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People v. Wood: Is It Drunk Driving When the Driver is Asleep and the Car Isn’t Moving?

February 1, 2010 DUI/OWI/DWI

The Court of Appeals in People v. Wood focuses on the definition of “operate” in an operating while intoxicated charge. What does it mean to operate a vehicle? A person must of course be operating a vehicle before they could be convicted of a DUI. The starting point for each case is whether a person operated.

Most of the times this is pretty obvious. The police officer sees a person driving down the road and pulls them over. No question there. However, what about when the situation is less clear?

When operation is at issue your criminal defense attorney should fully explore whether there is a challenge based on operation.

The Case Facts of People v. Wood

Mr. Wood was found unconscious by the police in his vehicle at a fast food drive-through in Howell.  Mr. Wood was slumped over the steering wheel. The vehicle was running, the gear was in drive, and his foot was on the brake pedal.

In the trial court, Mr. Wood moved to suppress the field sobriety tests and marijuana that was found. The court suppressed the evidence on the grounds the police did not see Mr. Wood operate the vehicle, and therefore did not have probable cause to arrest.

On Appeal

The question for the Court of Appeals was whether Mr. Wood was operating his vehicle. The Court reasoned that the police could have made an arrest if Mr. Wood was operating the vehicle at the time he was found. There had been case law stating that sleeping people seldom operate anything. Therefore, the Court found a way around that language, by ruling this:

“Operating” should be defined in terms of the danger the OWI statute seeks to prevent: The collision of a vehicle being operated by a person under the influence of alcohol or drugs with other persons or property.

Here is what the Court ruled: Once a person using a motor vehicle as a motor vehicle has put the vehicle in motion, or in a position posing a significant risk of causing a collision, such a person continues to operate it until the vehicle is returned to a position posing no such risk. This is now under the definition of operating for operating while intoxicated charges.

This is how the Court got around the sleeping person issue. The Court will then look to see the position of the vehicle and what risk it poses for other people, and whether the person was in the act of driving but fell asleep or unconscious before reaching their destination.

The Court therefore ruled that Mr. Wood’s vehicle posed a significant risk of collision when it was running, with his foot on the brake, at the drive-through lane of a fast food restaurant. The car could easily have been put in motion had Mr. Wood’s fut slipped off the brake pedal.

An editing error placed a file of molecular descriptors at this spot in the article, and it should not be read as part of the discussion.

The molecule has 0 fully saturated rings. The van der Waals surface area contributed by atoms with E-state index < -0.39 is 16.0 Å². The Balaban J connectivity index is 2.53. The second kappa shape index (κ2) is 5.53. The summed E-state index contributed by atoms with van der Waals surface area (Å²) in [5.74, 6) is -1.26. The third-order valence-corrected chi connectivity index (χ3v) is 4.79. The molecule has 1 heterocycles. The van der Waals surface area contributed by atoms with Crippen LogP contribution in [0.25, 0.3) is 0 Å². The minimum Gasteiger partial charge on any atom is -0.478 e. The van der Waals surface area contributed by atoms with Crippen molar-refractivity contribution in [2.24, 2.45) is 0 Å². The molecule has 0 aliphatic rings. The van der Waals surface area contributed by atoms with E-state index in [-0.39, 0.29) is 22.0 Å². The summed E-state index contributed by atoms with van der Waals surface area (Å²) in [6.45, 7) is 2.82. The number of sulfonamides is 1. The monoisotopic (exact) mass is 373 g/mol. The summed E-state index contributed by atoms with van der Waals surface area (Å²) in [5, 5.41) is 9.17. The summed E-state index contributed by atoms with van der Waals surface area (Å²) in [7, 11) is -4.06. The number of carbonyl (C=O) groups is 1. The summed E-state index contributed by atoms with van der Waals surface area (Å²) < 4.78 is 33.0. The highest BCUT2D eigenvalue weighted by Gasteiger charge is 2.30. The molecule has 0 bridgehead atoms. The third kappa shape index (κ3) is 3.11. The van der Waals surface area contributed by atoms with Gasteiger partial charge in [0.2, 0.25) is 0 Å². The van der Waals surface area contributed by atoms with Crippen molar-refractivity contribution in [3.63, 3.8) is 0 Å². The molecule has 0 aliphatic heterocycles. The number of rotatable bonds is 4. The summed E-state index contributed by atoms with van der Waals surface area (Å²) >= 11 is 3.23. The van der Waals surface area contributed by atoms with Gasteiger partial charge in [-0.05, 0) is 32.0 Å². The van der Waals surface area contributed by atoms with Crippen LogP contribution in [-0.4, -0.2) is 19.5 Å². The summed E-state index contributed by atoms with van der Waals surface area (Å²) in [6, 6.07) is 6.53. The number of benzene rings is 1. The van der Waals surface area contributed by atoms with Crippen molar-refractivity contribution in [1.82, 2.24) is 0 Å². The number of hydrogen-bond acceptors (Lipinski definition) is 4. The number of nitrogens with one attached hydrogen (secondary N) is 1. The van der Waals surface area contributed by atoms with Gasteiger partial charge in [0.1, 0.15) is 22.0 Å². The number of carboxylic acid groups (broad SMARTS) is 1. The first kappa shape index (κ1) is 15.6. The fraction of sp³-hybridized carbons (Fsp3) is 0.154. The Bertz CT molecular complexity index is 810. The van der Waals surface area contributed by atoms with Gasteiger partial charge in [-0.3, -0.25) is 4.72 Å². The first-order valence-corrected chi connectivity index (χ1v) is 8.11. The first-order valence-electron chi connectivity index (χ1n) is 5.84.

The Takeaway from this Case

In an OWI case, a person operates a vehicle when the person drives the vehicle or is an actual physical control of the vehicle. However, a person asleep in the vehicle, while not driving or in actual physical control, may still be convicted of OWI if the car poses a significant risk of collision with other vehicles.

Nevertheless, there are situations where a person may be in a vehicle, while intoxicated, but not operating the vehicle. The situations may be increasingly rare but do exist. It would be a question of fact – best left to a jury and not a judge to make. We have seen the Court of Appeals and Michigan Supreme Court will likely be unforgiving on the topic. However, a jury might be sympathetic to a defendant they believe did not pose a danger.

Operating a Vehicle for OWI

The definition of operating a vehicle is broad for the purposes of operating while intoxicated. At a starting point for an OWI, a person must be operating a vehicle. A person could have a blood alcohol content of a million but if they are not operating a vehicle then they can’t be guilty of OWI.

This case and others is a line of cases ensuring the definition of operate encompasses as much action on the part of drivers as possible. This is part of an overall trend toward increasingly harsh and ever-growing laws to punish drivers who may be under the influence of alcohol or drugs. The laws will never go the other way. Indeed, public sentiment likely supports the increasingly harsh laws on drunk drivers.

Contact ArborYpsi Law

Call Sam Bernstein at 734-883-9584 or e-mail at bernstein@arborypsilaw.com.

Sam Bernstein is a Criminal Lawyer in Ann Arbor and Ypsilanti.

ArborYpsi Law is located at 4158 Washtenaw Ave., Ann Arbor, MI 48108.

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